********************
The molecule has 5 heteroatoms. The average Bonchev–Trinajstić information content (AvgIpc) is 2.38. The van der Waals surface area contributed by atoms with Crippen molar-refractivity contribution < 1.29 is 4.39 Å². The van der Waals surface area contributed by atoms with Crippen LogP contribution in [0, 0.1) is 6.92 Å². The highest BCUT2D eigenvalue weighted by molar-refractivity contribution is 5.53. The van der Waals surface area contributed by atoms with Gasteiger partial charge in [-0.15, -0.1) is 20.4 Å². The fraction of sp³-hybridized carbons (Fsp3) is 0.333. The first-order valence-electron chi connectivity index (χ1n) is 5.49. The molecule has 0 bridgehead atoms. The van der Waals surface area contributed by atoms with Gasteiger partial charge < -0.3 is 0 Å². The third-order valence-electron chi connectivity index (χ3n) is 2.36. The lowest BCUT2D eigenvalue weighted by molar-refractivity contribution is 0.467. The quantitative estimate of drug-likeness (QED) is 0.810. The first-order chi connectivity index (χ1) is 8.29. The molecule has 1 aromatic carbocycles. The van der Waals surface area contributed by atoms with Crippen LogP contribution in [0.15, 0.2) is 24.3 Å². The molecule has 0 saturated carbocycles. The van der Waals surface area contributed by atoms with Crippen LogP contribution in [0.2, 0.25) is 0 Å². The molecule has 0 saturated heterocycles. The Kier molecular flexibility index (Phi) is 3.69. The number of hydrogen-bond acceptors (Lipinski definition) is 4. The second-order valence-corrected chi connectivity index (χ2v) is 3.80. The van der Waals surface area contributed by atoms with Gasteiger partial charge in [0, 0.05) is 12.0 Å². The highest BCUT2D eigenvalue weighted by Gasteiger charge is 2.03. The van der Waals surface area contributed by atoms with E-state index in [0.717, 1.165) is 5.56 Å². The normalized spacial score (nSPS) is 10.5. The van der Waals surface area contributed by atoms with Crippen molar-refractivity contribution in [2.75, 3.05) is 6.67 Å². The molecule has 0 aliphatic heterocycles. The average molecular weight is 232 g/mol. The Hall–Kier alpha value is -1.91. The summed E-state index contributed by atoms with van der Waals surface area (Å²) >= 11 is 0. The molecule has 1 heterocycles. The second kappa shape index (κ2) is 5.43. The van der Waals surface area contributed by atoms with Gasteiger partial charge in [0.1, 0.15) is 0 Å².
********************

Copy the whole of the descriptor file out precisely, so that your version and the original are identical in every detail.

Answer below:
The molecule has 5 heteroatoms. The average Bonchev–Trinajstić information content (AvgIpc) is 2.38. The van der Waals surface area contributed by atoms with Crippen molar-refractivity contribution < 1.29 is 4.39 Å². The van der Waals surface area contributed by atoms with Crippen LogP contribution in [0, 0.1) is 6.92 Å². The highest BCUT2D eigenvalue weighted by molar-refractivity contribution is 5.53. The van der Waals surface area contributed by atoms with Gasteiger partial charge in [-0.15, -0.1) is 20.4 Å². The fraction of sp³-hybridized carbons (Fsp3) is 0.333. The first-order valence-electron chi connectivity index (χ1n) is 5.49. The molecule has 0 bridgehead atoms. The van der Waals surface area contributed by atoms with Gasteiger partial charge < -0.3 is 0 Å². The third-order valence-electron chi connectivity index (χ3n) is 2.36. The lowest BCUT2D eigenvalue weighted by molar-refractivity contribution is 0.467. The quantitative estimate of drug-likeness (QED) is 0.810. The first-order chi connectivity index (χ1) is 8.29. The molecule has 1 aromatic carbocycles. The van der Waals surface area contributed by atoms with Crippen LogP contribution in [0.15, 0.2) is 24.3 Å². The molecule has 0 saturated carbocycles. The van der Waals surface area contributed by atoms with Crippen LogP contribution in [0.2, 0.25) is 0 Å². The molecule has 0 saturated heterocycles. The Kier molecular flexibility index (Phi) is 3.69. The number of hydrogen-bond acceptors (Lipinski definition) is 4. The second-order valence-corrected chi connectivity index (χ2v) is 3.80. The van der Waals surface area contributed by atoms with Gasteiger partial charge in [0, 0.05) is 12.0 Å². The highest BCUT2D eigenvalue weighted by Gasteiger charge is 2.03. The van der Waals surface area contributed by atoms with E-state index in [0.717, 1.165) is 5.56 Å². The normalized spacial score (nSPS) is 10.5. The van der Waals surface area contributed by atoms with Crippen molar-refractivity contribution in [2.75, 3.05) is 6.67 Å². The molecule has 0 aliphatic heterocycles. The average molecular weight is 232 g/mol. The Hall–Kier alpha value is -1.91. The summed E-state index contributed by atoms with van der Waals surface area (Å²) >= 11 is 0. The molecule has 1 heterocycles. The second kappa shape index (κ2) is 5.43. The van der Waals surface area contributed by atoms with Gasteiger partial charge in [0.1, 0.15) is 0 Å².